How do I get the vaccine?

BJC HealthCare and Washington University Physicians are working quickly to make the COVID-19 vaccine available to those who are eligible in accordance with federal and state guidelines. You may pre-register for the vaccine at bjc.org/coronavirus/covid-19-vaccines. They will contact you when your eligibility window opens, and when vaccine supply and distribution capacity are available. It could be several weeks or longer before you are able to schedule. Counties and other health systems also have websites where you may pre-register.

You may pre-register on multiple sites. We recommend that you accept the first opportunity provided to receive a vaccine – after you and your oncologist have discussed when you should receive it. For more information, visit physicians.wustl.edu/for-patients/caring-during-covid-19/covid-19-vaccines.

Should cancer patients who have recovered from COVID-19 receive the vaccine?

The vaccine is recommended in this setting once patients have recovered. For patients who have received convalescent plasma or monoclonal antibodies, we recommend they wait for three months after receiving convalescent plasma or monoclonal antibodies before they receive the vaccination. This is because COVID-19 antibodies are likely to impair vaccine response.

If my child is being treated for cancer, can he or she get the COVID-19 vaccine?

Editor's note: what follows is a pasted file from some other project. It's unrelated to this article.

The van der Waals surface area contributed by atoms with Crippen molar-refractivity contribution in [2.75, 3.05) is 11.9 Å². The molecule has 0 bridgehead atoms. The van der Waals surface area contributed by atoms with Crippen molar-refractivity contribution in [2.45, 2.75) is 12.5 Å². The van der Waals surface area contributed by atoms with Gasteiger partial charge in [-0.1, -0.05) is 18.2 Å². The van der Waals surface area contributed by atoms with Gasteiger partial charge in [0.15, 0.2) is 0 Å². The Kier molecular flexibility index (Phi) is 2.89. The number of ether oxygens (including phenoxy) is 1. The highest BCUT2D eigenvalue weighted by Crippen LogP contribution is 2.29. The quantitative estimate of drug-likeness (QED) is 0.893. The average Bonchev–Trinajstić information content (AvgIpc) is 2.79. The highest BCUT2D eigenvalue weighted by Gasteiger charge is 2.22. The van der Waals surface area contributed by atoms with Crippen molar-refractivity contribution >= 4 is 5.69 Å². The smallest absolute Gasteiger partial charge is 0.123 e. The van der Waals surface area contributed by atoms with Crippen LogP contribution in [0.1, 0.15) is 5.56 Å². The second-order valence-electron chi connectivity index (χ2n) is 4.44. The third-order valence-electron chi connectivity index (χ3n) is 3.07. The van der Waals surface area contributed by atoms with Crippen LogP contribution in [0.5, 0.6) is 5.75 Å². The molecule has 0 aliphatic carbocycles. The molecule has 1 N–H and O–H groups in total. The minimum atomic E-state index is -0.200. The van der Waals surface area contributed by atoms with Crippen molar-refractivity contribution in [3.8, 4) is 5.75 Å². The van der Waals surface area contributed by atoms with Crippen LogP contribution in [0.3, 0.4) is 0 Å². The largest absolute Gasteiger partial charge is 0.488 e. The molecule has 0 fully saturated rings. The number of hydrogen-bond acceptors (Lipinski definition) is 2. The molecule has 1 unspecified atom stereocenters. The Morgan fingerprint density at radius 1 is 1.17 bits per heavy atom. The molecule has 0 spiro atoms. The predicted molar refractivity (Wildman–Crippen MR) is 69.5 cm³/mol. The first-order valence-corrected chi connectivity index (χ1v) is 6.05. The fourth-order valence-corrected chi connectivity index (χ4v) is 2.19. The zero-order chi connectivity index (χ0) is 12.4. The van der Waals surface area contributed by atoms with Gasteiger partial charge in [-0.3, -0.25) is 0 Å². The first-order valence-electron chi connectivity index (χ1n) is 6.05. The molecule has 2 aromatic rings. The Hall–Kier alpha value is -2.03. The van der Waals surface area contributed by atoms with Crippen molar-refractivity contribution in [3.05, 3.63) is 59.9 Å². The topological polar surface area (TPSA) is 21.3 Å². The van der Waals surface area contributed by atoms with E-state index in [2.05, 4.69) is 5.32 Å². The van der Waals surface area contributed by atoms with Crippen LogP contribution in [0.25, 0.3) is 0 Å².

At this time, no COVID-19 vaccine is available for anyone younger than 16.

Should my family get the COVID-19 vaccine?

Yes. We recommend that family members in good health get the vaccine when it is available to them. This will better protect you while you are in treatment.

Should I still wear a mask and socially distance?

Yes. No vaccine is 100 percent effective. Therefore, it is important to minimize your risk of getting COVID-19 as much as possible. We recommend that you and those you are in close contact with wear a mask in public, wash your hands frequently, sanitize touched surfaces and try to maintain a small “bubble” of family members that you see.

Additional information for these recommendations comes from the Centers for Disease Control and Prevention (CDC), American Medical Association, American Society of Clinical Oncology (ASCO), American Society of Hematology (ASH) and Infectious Diseases Society of America.